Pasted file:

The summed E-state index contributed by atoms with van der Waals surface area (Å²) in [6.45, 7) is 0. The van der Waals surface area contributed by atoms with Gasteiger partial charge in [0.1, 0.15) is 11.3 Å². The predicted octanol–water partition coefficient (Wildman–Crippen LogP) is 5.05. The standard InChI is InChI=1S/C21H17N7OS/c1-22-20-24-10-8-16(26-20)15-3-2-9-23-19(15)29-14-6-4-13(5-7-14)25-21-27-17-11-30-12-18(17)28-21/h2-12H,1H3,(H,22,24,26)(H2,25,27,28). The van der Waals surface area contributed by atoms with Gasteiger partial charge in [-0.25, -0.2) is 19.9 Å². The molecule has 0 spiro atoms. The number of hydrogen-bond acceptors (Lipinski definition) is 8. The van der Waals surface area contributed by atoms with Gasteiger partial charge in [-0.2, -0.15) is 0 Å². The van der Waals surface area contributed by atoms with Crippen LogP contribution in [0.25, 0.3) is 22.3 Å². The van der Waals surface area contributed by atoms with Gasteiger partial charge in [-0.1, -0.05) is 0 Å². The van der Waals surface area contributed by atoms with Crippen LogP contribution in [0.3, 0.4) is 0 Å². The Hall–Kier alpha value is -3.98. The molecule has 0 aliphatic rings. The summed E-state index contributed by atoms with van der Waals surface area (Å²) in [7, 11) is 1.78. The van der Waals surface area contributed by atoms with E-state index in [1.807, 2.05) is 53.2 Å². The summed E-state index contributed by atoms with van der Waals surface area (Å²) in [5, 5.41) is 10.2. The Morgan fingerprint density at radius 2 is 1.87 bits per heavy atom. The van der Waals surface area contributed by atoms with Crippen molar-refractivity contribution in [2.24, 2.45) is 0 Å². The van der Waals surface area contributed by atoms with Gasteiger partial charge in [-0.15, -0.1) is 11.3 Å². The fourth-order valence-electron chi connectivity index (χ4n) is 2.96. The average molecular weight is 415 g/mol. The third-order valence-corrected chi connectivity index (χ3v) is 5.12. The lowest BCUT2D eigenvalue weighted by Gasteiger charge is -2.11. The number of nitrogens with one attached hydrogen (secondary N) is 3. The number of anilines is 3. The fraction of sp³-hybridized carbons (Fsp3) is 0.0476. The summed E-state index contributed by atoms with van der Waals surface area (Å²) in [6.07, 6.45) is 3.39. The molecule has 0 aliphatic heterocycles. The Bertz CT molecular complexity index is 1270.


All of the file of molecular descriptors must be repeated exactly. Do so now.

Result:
The summed E-state index contributed by atoms with van der Waals surface area (Å²) in [6.45, 7) is 0. The van der Waals surface area contributed by atoms with Gasteiger partial charge in [0.1, 0.15) is 11.3 Å². The predicted octanol–water partition coefficient (Wildman–Crippen LogP) is 5.05. The standard InChI is InChI=1S/C21H17N7OS/c1-22-20-24-10-8-16(26-20)15-3-2-9-23-19(15)29-14-6-4-13(5-7-14)25-21-27-17-11-30-12-18(17)28-21/h2-12H,1H3,(H,22,24,26)(H2,25,27,28). The van der Waals surface area contributed by atoms with Gasteiger partial charge in [-0.25, -0.2) is 19.9 Å². The molecule has 0 spiro atoms. The number of hydrogen-bond acceptors (Lipinski definition) is 8. The van der Waals surface area contributed by atoms with Gasteiger partial charge in [-0.2, -0.15) is 0 Å². The van der Waals surface area contributed by atoms with Crippen LogP contribution in [0.25, 0.3) is 22.3 Å². The van der Waals surface area contributed by atoms with Gasteiger partial charge in [-0.1, -0.05) is 0 Å². The van der Waals surface area contributed by atoms with Crippen LogP contribution in [0.3, 0.4) is 0 Å². The Hall–Kier alpha value is -3.98. The molecule has 0 aliphatic rings. The summed E-state index contributed by atoms with van der Waals surface area (Å²) in [7, 11) is 1.78. The van der Waals surface area contributed by atoms with E-state index in [1.807, 2.05) is 53.2 Å². The summed E-state index contributed by atoms with van der Waals surface area (Å²) in [5, 5.41) is 10.2. The Morgan fingerprint density at radius 2 is 1.87 bits per heavy atom. The van der Waals surface area contributed by atoms with Crippen molar-refractivity contribution in [2.24, 2.45) is 0 Å². The van der Waals surface area contributed by atoms with Gasteiger partial charge in [-0.15, -0.1) is 11.3 Å². The fourth-order valence-electron chi connectivity index (χ4n) is 2.96. The average molecular weight is 415 g/mol. The third-order valence-corrected chi connectivity index (χ3v) is 5.12. The lowest BCUT2D eigenvalue weighted by Gasteiger charge is -2.11. The number of nitrogens with one attached hydrogen (secondary N) is 3. The number of anilines is 3. The fraction of sp³-hybridized carbons (Fsp3) is 0.0476. The summed E-state index contributed by atoms with van der Waals surface area (Å²) in [6.07, 6.45) is 3.39. The molecule has 0 aliphatic heterocycles. The Bertz CT molecular complexity index is 1270.